Go Green For a Healthier And More Productive Workplace

Go Green For a Healthier And More Productive Workplace

The science is in: an environmentally friendly overhaul of the workplace is more than just ‘doing a good thing.’ Green initiatives not only help the planet, they can also tip the scales when creating a healthier, more productive work environment for all employees. Plus it’s not that hard.

After the disruptions of 2020, businesses now have an opportunity to review their greening agenda and tighten their embrace on sustainability.

Researchers from Harvard discovered that working in green-certified buildings resulted in employees performing 26 per cent better in cognitive function tests, displaying 30 per cent fewer symptoms of “sick building” syndrome – fatigue, lack of concentration – and a 6 per cent higher sleep quality score. Employees also reported feeling happier and more positive about work.

While a Green Star office fitout may not feasible for many businesses, the evidence is clear. A greener working environment can have a positive influence on employee wellbeing and performance, boosting the bottom line.

Creating an eco-friendly workplace is one that is sensitive to the environment, manages resources effectively and is socially responsible. This doesn’t have to put a financial strain on the business, but it does need employee engagement to integrate a green company culture.

Building a sustainable culture requires all employees, from executives to floor workers, to engage in day-to-day eco-friendly efforts. Executives should lead by example and implement collaborative policies that educate and engage employees. Employees must be empowered to be part of the conversation, to contribute suggestions and feedback, and apply their personal experiences of what works and what doesn’t.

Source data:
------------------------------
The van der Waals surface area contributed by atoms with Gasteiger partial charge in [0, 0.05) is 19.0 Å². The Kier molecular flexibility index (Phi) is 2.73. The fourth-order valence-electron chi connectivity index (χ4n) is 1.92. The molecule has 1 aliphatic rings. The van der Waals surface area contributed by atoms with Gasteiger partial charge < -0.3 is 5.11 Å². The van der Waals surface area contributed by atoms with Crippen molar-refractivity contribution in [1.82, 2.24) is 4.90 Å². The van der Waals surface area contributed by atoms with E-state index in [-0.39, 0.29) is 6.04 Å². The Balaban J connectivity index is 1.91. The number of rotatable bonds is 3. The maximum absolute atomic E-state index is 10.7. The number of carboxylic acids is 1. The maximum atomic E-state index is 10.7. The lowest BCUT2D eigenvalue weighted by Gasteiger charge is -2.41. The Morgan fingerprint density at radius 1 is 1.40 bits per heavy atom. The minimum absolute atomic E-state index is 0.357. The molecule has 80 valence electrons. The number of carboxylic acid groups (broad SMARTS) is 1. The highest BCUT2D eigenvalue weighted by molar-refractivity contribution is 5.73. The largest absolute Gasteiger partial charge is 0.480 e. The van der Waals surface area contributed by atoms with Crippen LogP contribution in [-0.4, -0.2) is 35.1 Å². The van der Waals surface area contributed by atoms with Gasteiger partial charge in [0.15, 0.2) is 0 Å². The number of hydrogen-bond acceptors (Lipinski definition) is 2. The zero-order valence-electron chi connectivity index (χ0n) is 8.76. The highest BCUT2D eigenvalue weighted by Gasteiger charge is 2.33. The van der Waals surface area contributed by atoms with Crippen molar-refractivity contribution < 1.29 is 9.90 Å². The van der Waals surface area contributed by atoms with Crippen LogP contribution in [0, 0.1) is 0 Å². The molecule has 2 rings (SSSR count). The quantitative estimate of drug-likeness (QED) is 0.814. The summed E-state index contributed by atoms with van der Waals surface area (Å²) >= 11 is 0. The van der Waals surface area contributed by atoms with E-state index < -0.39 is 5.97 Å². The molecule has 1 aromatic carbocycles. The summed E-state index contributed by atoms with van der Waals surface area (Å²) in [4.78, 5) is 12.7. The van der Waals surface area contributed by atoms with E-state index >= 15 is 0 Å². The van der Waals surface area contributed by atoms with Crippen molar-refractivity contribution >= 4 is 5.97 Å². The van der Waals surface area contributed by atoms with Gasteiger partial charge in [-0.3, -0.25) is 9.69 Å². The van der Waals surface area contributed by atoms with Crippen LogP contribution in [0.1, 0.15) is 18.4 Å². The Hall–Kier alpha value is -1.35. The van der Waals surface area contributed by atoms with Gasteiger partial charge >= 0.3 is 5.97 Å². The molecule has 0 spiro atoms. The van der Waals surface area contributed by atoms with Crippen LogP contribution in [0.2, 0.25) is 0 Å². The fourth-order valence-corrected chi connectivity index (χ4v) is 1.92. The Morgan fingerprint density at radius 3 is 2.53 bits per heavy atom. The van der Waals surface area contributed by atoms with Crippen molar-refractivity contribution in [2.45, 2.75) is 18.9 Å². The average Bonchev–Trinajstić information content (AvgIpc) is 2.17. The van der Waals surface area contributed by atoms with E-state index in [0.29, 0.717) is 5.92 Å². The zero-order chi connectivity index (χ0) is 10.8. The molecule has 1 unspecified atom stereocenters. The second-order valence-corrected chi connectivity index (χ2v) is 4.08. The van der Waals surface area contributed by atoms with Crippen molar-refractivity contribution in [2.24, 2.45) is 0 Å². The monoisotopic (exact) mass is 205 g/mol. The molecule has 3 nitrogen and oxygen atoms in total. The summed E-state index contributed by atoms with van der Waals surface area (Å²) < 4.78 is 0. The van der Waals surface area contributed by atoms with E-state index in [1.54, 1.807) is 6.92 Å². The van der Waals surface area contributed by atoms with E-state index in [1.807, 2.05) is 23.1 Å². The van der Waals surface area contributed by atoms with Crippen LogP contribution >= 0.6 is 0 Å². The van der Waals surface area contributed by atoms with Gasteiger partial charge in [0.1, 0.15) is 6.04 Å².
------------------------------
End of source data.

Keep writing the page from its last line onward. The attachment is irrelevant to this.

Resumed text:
Some businesses have even adopted green champions or green teams to help drive an eco-friendly agenda.

Here are five accessible and cost-effective green initiatives to implement in your workplace.

Invest in greenery

Plants in the workplace raise productivity and performance, improve job satisfaction, lower stress and reduce the amount of time taken off as sick leave according to research by the University of Technology Sydney study. Exeter University confirmed these findings, showing a plant-filled office improved employee engagement and concentration levels, resulting in a 15 per cent boost in productivity.